Objective: To estimate the association between immunologic response to antiretroviral therapy (ART) and non-AIDS defining cancer (NADC) incidence in HIV-infected patients. Design: A prospective cohort including patients with at least 1 cell/ml CD4+ cell count and HIV-1 RNA measure after ART initiation between 1996 and 2011 in the Centers for AIDS Research Network of Integrated Clinical Systems, a collaboration of eight HIV clinics at major academic medical centres in the United States. Methods: Measures of immunologic response were 6-month CD4+ post-ART, latest CD4+ and CD4+ count-years, a cumulative measure of CD4+ lymphopenia. Cox regression with inverse probability-of-exposure weights was used to calculate adjusted hazard ratios of virus-related and virus-unrelated NADC incidence. Results: Among 9389 patients at ART initiation, median CD4 + cell count was 200 cells/ml [interquartile range (IQR) 60-332)], and median HIV-1 RNA was 4.8 log10copies/ml (IQR 4.3-5.4). Median follow-up was 3.3 years (IQR 1.5-6.5). After 6 months of ART, median CD4+ cell count was 304 cells/ml (IQR 163-469). One hundred and sixty-four NADCs were diagnosed during study follow-up, 65 (40%) considered virus-related. Virus-related NADCs were inversely associated with 6-month CD4+ cell count (hazard ratio per 100 cells/ml increase1/40.71), latest CD4+ cell count (hazard ratio per 100 cells/ml increase1/40.70) and CD4+ cell count-years (hazard ratio per 200 cellyears/μl increase=0.91) independent of CD4+ cell count at ART initiation, age and HIV-1 RNA response. No associations were found with virus-unrelated NADCs. Conclusion: Poor CD4+ cell count response was strongly associated with virus-related NADC incidence, suggesting an important role for T-cell mediated immunity in pathogenesis. Lower CD4+ cell count proximal to cancer diagnosis may be a result of subclinical cancer. Intensified cancer screening should be considered for patients on ART with low CD4+ cell counts.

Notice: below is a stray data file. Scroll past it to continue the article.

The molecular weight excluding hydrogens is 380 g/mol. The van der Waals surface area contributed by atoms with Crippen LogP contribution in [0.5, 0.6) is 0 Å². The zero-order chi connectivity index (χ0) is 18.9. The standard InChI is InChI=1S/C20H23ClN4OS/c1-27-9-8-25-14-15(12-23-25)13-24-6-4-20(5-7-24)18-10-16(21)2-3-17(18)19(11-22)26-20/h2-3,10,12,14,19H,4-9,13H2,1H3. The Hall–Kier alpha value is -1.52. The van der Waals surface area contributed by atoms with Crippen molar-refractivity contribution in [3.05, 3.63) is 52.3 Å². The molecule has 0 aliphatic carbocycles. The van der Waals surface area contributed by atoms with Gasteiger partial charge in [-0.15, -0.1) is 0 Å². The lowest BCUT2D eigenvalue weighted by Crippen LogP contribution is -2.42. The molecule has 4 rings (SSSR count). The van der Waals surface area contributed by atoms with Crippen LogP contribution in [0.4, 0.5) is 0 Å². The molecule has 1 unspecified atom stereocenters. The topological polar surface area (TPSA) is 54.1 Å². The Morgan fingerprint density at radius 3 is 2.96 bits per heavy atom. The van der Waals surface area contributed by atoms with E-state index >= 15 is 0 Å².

- HIV infections,immune reconstitution
- antiretroviral therapy
- tumour virus infections